There’s not much to see at John O’Groats, the second-most famous of Britain’s extremities. The approach is promising: the sea glittering on the horizon, shadowed with the first islands of Orkney; a succession of settlements, handsome in a sturdy, weather-defying sort of way, until you pass the town of Wick and a dispersed scatter of grey houses until the road leads you to the cliff edge, where…
They’ve tried really hard to make John O’Groats look more presentable.
There’s the Inn, restored and reopened in 2013 after standing empty and abandoned for decades in a way that screamed “Amityville Horror”. There are more shops than ever before, and more holiday homes nearby. There’s that view of Orkney, of course. And...did I mention the shops?
It’s frequently dubbed the most northern spot in the UK (it isn’t - that’s Dunnet Head, a few miles to the east) and the end of the longest unbroken land route across Britain (not true, for reasons that will be explained shortly) - but that’s usually where the superlatives run out, unless they’re the impolite kind.
After millions of pounds of investment after it won an architectural award for Worst Town In Scotland, John O’Groats still looks like an industrial park with a harbour bolted onto one end, with all the romance that sentence conveys. It’s hardly a thrilling destination to arrive at - which is tragic considering it’s the finish-line of the UK’s most famous overland journey.
So, Edinburgh would be perfect. Or perhaps if geography was dictated by poetic license, John O’Groats would have its own castle looming far overhead, its own magnificently beautiful sandstone townhouses, its own Salisbury Crags and Arthur’s Seat overwhelming the skyline. That’d be a fitting sight to mark the end of a 874-mile journey from Land’s End, Cornwall.
But Edinburgh is the gateway into Scotland - and the only way to end up there is to circle the country.
If straight lines are more your thing and you want that “I’ve reached the edge of the world” feeling that the ancient Romans must have felt about the entire island, your options are limited.
There’s Land’s End to John O’Groats, sure, with 2 weeks of cycling to keep you busy - but that route isn’t straight. Draw a line from the southwest tip of Cornwall in England to the northeastern corner of Scotland, and its 603-mile (970km) length will cross a lot of Irish Sea. To make this a land route by road, you have to detour for hundreds of miles - and most off-road walkers stretch it out to 1,200 miles for scenery-enjoying purposes.
Yes, Land’s End to John O’Groats is an epic journey - but you can only describe it as the longest in the UK with a bit of hand-waving, and by allowing deviations of your route - and “longest land route with the least amount of wiggling in either direction” sounds like what it is - a bit of a cop-out.
But then there’s the other side, the criss to its counterpart’s cross - and unlike its rival, it’s across land the whole way.
Bill Bryson wrote about it in 2015, in his endearingly grumpy travelogue The Road To Little Dribbling. By laying a ruler across a map of the UK, he found a land-bound route that connected the English town of Bognor Regis in the extreme southeast with the impressive-sounding Cape Wrath in the Highlands, at the most north-westerly point in the whole of the UK.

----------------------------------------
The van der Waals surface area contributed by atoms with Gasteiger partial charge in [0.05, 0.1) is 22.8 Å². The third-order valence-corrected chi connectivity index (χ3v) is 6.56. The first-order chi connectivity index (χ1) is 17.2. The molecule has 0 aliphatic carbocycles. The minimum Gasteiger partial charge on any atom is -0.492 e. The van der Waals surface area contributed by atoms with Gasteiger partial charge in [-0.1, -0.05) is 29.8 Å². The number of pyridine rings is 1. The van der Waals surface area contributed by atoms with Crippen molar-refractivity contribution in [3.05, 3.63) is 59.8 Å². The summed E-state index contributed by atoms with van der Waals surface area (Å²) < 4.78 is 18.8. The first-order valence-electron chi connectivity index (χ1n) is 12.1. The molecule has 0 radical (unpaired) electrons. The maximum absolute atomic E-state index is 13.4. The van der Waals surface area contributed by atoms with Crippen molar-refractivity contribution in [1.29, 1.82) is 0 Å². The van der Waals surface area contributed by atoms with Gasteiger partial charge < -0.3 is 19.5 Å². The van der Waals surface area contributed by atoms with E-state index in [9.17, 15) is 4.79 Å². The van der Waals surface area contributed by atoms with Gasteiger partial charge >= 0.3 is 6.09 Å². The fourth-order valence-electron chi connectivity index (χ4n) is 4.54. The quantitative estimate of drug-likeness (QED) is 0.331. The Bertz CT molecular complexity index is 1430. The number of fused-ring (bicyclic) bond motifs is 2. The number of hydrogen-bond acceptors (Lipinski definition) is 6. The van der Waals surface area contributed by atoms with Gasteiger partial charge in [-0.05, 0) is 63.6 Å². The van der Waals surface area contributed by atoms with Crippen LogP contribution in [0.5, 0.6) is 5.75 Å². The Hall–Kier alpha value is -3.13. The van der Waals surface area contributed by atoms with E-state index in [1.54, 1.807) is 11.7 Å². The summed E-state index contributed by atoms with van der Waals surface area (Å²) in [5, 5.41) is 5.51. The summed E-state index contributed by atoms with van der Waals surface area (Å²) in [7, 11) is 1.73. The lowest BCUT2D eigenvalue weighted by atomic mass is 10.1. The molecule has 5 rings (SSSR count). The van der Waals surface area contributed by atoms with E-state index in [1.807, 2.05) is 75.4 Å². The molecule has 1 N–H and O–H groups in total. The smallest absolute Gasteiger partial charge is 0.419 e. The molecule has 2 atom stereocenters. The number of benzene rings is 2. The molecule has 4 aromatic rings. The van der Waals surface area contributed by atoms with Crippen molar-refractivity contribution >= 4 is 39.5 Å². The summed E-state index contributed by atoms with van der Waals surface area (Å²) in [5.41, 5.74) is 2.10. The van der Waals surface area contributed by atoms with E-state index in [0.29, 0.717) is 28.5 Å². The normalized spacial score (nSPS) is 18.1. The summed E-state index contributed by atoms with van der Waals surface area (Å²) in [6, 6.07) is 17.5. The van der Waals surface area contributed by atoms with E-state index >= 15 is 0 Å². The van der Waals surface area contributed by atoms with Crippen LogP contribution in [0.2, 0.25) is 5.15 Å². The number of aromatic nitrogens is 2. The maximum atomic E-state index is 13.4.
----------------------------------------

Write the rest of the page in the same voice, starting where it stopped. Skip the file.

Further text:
It covered 569 miles (just 34 miles short of its straight-lined opposite) - and unable to find another name for it, he dubbed it the Bryson Line.
It’s since been turned into a fundraising route to drum up money for worthy charities (always a sign that a walk has made it into the national consciousness) - and, of course, it’s helped Bill Bryson sell a lot of books.
But it’s still a distant second to Land’s End-John O’Groats in terms of publicity, which is surprising considering how closely its route is to both the capital cities of England and Wales (and throwing in Manchester and Inverness for good measure). You’d think it’d be more popular. Maybe it will be, and it’s too early to say.
I mean, take the name “Cape Wrath”. Could it sound a more dramatic destination? And when you finally arrive, you find it’s almost as impressive as the name suggests - a 107 square mile moorland wilderness lined with colossal sea cliffs and dotted with abandoned stone buildings that mark the disintegration of former crofting communities. It looks like an adventurer’s destination, the kind of place you’d have to work hard to arrive at.
(In fact, the origins of the name are a little more prosaic: it seems to be taken from the Old Norse hvarf, meaning “turning point” - suggesting Bill Bryson wasn’t the first to recognise its potential as a journey’s ending).
Cape Wrath attracts around 6,000 visitors per year for its natural beauty and abundant wildlife - but the best way to appreciate it is by approaching from the sea. At nearly 1,000 feet high, the sea cliffs are the tallest in mainland Britain, and on gloomy days they look spectacularly moody.
(Gloomy days are a bit of a feature in these parts. In January 1983, Cape Wrath broken meteorological records in the worst possible way by having just 38 minutes of sunshine for the whole month.)
If you’ve spent weeks struggling across the UK - and climbing terrain that sums to an elevation greater than an ascent of Everest from sea-level - then Cape Wrath will satisfy.
Ruined houses and a thousand feet of nothingness to mark the edge of the world? That’s more like it.
Join us as we sail around the rugged coastline of Scotland, Shetland and Orkney, departing on the 19th May 2020.